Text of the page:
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DIRECTOR: James Cullen Bressack RELEASE DATE: May 25, 2014 RATING (US): TV-14
CAST: Shannen Doherty, Jason Brooks, Christopher Lloyd et al.
// review by Jeff

Lamprey, love.

I honestly don't know what to make of this movie. I can't tell if this is supposed to be a genuine horror film, a comedy masquerading as a horror film, or a sick joke played upon all of us. I'm having a hard time imagining anyone considering Blood Lake: Attack of the Killer Lampreys as a legitimate movie.

Plopped out in 2014 on Animal Planet (the channel of choice if you suffer from a severe case of anthropophobia), this movie follows the Parker family as they move to Michigan so... ummm... actually, I can't remember quite why they moved there. Doesn't matter anyway because it's all fake — why are there palm trees and large mountains in the background? That's not Michigan, that's Oahu. The Parker family follows the typical American dynamic: Michael, the father who works all the time and isn't home enough; Cate, the mother who puts up with it and keeps the house at least moderately in order; Nicole, the teenaged daughter who thinks everything is stupid except boys, bikinis, and... nope, that's about it; and Kyle, the kid with thick glasses who can't make any friends. After moving to Michigan, Michael, who works for the U.S. Fish & Wildlife Service, is called in by fellow agent Will to investigate an overpopulation of lampreys in the area. But these turn out to be not just any ordinary, run-of-the-mill, Captain Highliner-style lampreys: instead, they're vicious. They quickly tear through the entire aquatic ecosystem, chomping on everything in their path and are hungry for more. They cross the local dam — by climbing it by suction, a feat that must be praised — and enter the nearby lake and soon the city's water supply, feasting on human flesh if they can get to it.

Yes, the monster in this movie isn't a giant lizard or even a man-crazy octopus. It's a bunch of eels that want to suck the necks of humans. I've met a few of these at dodgy taverns. There are only two real impediments to dealing with these creatures. First, how exactly are you going to kill MILLIONS of eels all in one swoop when they are literally all over the place? As the movie goes on, we discover that they can pretty much wriggle on any surface they want. They'll sneak up your toilet pipes, slosh their way into the kitchen, and murder you while you're finessing a Pop Tart. They have no issue shuttling around on land, so there really is no escape, unless you have a weapon. Luckily, effective weapons in the film do exist, including a hair curler and a weed whacker. Hey, gotta be resourceful. In tough times, releasing your inner MacGyver could save your life. Second, the Mayor (played by Christopher Lloyd in a role that wasn't exactly ideal for anyone, really) wants immediate results — as in within one day — and adamantly refuses to allow additional time to ACTUALLY solve the problem, solely because he wants the money brought in by tourists. Closing the beaches and shutting off the water system, as intelligently suggested by Michael, would be an impediment to this, so he denies the U.S. Fish & Wildlife Service these rights. Even when people get attacked by the lampreys, people he knew well, that doesn't stop his corrupt greed from directing his decisions. Seems like decent, upstanding town mayors in film are about as hard to find as, well, a good movie on Animal Planet. At least his dishonour comes to bite him right in the butt — more literally than I'd have preferred to see.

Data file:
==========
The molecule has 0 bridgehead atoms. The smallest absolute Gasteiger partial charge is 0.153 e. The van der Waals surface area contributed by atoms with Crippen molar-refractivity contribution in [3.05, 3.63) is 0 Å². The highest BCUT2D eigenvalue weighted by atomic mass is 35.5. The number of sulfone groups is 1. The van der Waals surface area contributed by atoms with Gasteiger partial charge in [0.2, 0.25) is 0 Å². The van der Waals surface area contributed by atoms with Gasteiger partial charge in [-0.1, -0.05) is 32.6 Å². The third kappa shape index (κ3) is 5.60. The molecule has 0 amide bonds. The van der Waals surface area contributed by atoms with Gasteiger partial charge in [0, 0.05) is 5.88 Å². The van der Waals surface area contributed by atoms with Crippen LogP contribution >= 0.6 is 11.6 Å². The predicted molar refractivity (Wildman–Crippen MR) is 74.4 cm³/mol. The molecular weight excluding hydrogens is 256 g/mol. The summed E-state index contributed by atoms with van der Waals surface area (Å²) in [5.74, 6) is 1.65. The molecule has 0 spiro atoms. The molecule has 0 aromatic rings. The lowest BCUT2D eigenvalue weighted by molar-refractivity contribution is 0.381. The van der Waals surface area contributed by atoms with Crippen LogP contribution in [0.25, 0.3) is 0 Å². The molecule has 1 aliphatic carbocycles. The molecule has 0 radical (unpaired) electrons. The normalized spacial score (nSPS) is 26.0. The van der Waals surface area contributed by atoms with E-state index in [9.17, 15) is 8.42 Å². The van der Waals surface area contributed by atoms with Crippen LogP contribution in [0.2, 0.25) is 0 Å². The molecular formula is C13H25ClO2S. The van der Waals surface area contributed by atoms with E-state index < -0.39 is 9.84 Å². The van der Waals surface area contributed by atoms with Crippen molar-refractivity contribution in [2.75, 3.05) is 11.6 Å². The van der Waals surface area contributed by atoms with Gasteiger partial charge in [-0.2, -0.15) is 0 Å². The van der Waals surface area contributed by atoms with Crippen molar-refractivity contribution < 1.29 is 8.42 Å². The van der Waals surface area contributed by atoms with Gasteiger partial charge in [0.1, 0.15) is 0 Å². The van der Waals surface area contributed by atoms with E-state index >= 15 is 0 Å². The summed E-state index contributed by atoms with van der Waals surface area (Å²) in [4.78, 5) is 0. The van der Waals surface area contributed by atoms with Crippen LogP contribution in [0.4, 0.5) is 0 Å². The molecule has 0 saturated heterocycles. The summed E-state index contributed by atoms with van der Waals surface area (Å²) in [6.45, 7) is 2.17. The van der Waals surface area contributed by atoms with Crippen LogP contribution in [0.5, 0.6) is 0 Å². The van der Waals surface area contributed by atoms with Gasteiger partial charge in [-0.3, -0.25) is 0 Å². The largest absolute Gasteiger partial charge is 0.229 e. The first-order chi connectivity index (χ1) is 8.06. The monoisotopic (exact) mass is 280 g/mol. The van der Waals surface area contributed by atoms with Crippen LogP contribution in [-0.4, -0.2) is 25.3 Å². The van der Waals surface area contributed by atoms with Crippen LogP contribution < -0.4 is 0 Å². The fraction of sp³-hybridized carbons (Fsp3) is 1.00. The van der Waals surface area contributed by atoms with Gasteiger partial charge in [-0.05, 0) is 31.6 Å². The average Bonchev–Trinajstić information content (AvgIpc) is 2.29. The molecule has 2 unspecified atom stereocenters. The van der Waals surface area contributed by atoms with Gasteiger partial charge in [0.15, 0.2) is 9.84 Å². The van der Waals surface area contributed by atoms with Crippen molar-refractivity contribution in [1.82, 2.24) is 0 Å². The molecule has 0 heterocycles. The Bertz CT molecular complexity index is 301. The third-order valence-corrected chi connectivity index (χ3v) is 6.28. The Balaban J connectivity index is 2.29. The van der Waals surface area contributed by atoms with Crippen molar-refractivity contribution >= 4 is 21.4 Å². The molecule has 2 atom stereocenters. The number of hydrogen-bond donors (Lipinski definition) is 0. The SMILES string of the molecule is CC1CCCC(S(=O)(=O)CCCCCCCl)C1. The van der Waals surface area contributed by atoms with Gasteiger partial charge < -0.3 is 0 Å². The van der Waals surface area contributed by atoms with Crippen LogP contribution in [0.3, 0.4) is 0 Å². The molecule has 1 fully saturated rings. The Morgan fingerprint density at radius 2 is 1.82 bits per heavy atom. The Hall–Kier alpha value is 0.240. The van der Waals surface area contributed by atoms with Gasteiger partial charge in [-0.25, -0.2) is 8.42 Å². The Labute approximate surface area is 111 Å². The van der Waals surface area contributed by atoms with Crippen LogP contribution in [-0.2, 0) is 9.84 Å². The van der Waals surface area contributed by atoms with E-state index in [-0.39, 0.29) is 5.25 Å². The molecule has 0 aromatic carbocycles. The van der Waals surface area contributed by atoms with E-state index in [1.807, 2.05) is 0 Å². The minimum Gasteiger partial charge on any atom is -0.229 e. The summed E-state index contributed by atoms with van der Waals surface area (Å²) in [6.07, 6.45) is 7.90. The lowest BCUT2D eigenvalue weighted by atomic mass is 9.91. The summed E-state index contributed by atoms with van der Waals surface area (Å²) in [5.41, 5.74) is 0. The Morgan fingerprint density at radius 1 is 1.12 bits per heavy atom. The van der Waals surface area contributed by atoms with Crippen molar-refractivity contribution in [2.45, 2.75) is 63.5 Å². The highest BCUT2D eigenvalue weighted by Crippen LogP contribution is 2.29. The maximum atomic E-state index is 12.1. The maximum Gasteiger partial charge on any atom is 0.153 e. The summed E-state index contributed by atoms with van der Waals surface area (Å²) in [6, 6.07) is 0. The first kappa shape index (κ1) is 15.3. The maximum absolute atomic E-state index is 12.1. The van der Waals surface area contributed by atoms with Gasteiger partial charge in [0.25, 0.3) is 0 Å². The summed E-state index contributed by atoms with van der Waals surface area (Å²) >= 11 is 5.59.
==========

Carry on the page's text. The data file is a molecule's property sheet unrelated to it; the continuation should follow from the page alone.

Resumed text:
Christopher Lloyd, you deserved better than to die this way...

So what exactly makes this a movie you'd be advantaged not to see? First of all, the acting is downright terrible. It's clear they didn't grab from the finest tree of actors, instead going mostly for what I like to call "availables". But they DID need big names to lure in viewers, so they cast former Beverly Hills 90210 and Charmed star Shannen Doherty in one of the main roles. She's admittedly not the worst of the bunch, but this could be largely attributed to the fact that her character is so flat, she has little opportunity to show off any signs of acting chops. To appeal to the geekdom, meanwhile, they cast Christopher Lloyd as the crusty mayor, and he definitely deserved a better role than this. Relatively little screen time and ridiculous lines (not to mention a boom operator who was napping half the time during his scenes) made that a waste of a decent actor. The rest of the cast, though with many other credits in their stead, couldn't make this believable. It's not Birdemic bad, but it's more like reading words off a script for the first time and then pretending you have acting experience.